The Next Secretary’s Task

The recent resignation of Chuck Hagel as US defense secretary is a sign of the times. During his short, unglamorous tenure as the Obama administration’s defense chief, Hagel had become a symbol of the White House’s failed foreign and defense policies.

His principal purpose was to oversee and promote the administration’s defense budget cuts and larger retreat from global military responsibility. And when global events — to say nothing of the congressional midterms — did not comport with the administration’s vision, Hagel was the leading casualty.

In the wake of Hagel’s resignation, attention rightly focused on possible replacements with former Deputy Defense Secretary Ash Carter emerging as the White House’s nominee. So far, however, little attention is being paid to the job that the next defense secretary must do, and the retreat that he will be forced to reverse.

Nowhere is this more pronounced than in the domain of US maritime power. While defense secretary, Hagel took considerable liberties with the truth when he stated that even with naval budget cuts and the mothballing of the aircraft carrier George Washington, America would still have a 10-carrier complement. This is correct only in the most technical and tortured ways; US naval power is unmistakably in retreat, a situation made worse by the administration’s heavy-handed, top-down approach to defense austerity.

Further, America does not field its entire fleet. Rather, the usual state of affairs is to have one-third of the fleet on station, another third en route to relieve active duty ships and a final third in maintenance. Under these circumstances, the US is attempting to create global stability with just three carriers on station — a task that is both impossible and dangerous.

The global system is dependent on the preservation of open and safe waterways. This task ranges from keeping waterways free of pirates, aiding in water-based disasters, acting as a deterrent to regional naval warfare, all the way to forestalling a great power naval conflict. And for the moment, the only nation whose existing seapower can accomplish these global tasks is the United States. It is a challenge that Congress must now take up.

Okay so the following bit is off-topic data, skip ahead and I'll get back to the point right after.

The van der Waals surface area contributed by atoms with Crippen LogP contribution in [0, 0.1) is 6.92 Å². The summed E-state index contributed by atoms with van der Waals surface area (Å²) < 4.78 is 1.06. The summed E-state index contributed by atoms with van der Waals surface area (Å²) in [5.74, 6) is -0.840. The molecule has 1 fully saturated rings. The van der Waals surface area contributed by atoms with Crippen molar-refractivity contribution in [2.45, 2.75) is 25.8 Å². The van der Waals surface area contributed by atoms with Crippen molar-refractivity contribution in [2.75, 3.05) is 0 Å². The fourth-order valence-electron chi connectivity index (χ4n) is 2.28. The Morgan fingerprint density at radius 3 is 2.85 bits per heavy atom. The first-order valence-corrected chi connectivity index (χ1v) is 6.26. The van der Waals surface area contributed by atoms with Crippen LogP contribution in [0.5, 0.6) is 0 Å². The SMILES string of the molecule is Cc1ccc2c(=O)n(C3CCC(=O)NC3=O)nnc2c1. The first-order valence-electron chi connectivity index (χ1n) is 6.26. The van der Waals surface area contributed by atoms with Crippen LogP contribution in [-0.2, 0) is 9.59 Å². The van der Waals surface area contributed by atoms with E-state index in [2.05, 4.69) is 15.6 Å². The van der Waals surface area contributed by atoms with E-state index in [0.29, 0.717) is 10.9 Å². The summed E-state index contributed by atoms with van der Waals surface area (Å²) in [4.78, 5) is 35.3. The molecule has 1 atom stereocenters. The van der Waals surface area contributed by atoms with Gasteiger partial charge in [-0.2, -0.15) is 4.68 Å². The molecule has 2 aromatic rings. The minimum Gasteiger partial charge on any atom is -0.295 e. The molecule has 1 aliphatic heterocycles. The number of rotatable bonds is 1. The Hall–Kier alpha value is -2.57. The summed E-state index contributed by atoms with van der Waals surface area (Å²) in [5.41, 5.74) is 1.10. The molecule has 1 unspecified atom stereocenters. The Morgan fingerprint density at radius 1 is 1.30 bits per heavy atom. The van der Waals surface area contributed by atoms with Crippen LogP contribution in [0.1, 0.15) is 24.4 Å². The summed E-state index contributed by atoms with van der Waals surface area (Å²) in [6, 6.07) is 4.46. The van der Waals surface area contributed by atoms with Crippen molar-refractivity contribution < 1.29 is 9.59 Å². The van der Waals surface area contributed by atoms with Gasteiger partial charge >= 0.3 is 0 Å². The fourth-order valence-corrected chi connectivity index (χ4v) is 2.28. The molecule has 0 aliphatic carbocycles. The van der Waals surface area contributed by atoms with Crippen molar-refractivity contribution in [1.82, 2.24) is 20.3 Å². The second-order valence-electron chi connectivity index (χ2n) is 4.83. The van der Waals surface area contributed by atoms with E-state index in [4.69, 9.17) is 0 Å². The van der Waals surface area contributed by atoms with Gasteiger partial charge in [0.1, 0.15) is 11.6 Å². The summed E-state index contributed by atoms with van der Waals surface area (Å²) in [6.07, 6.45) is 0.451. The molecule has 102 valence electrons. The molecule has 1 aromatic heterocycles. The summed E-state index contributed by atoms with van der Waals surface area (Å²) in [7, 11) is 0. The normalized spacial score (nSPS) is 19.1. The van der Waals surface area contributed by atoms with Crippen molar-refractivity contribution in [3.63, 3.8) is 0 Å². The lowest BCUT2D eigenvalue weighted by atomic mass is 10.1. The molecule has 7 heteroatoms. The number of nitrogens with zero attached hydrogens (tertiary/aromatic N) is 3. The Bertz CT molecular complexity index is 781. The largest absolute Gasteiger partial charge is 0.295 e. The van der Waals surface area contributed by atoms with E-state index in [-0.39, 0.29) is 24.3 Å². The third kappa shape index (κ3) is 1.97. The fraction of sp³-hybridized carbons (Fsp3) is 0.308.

It is not often remembered that one of the first strategic battles fought by the office of the presidency and the Congress was over the issue of the American Navy. Early questions about whether to have a navy at all, and whether to have a large one, defined conflict not only between the presidency and the legislature, but between factions in the House and Senate for decades.

It was John Adams who fought to create a US Navy, knowing the danger to the new republic of not having an effective one. His anti-federalist rival and friend, Thomas Jefferson, would subsequently use that small Navy to great effect against the terrorists of the 19th century: the Barbary pirates.

Since that time, naval power has enjoyed pride of place in American strategy. In the 1890s, a small group of military, strategic and philosophical leaders began preaching a new religion of destiny, geopolitics, diplomacy and power projection. The most prominent among them was Alfred Thayer Mahan, whose “Influence of Sea Power upon History” laid out the intellectual argument for hegemony through naval dominance.

His ideas were translated into action by President Theodore Roosevelt, whose heavy investments in America’s maritime force-projection capabilities contributed greatly to the emergence of Pax Americana.

During its time in office, the Obama administration has questioned this paradigm. With Hagel as the implementer, the White House has worked to draw down America’s naval power, including its most visible manifestation: the carrier task force. Current administration plans, which by all accounts will survive Hagel’s departure, call for reducing American carrier strength to as few as eight, with potentially dire effects for international stability.

The American carrier fleet is seen by many as the ultimate offensive platform to project power. It is also the greatest tool for stability in the international system, granting the United States multiple strategic alternatives in the face of global conflict. It gives dictator, terrorist, pirate and criminal alike great pause knowing that the United States patrols the blue ocean with what the US Navy likes to call “4.5 acres of sovereign and mobile American territory.”

Restoring that strength to its former pride of place should be a top priority of the next defense secretary.

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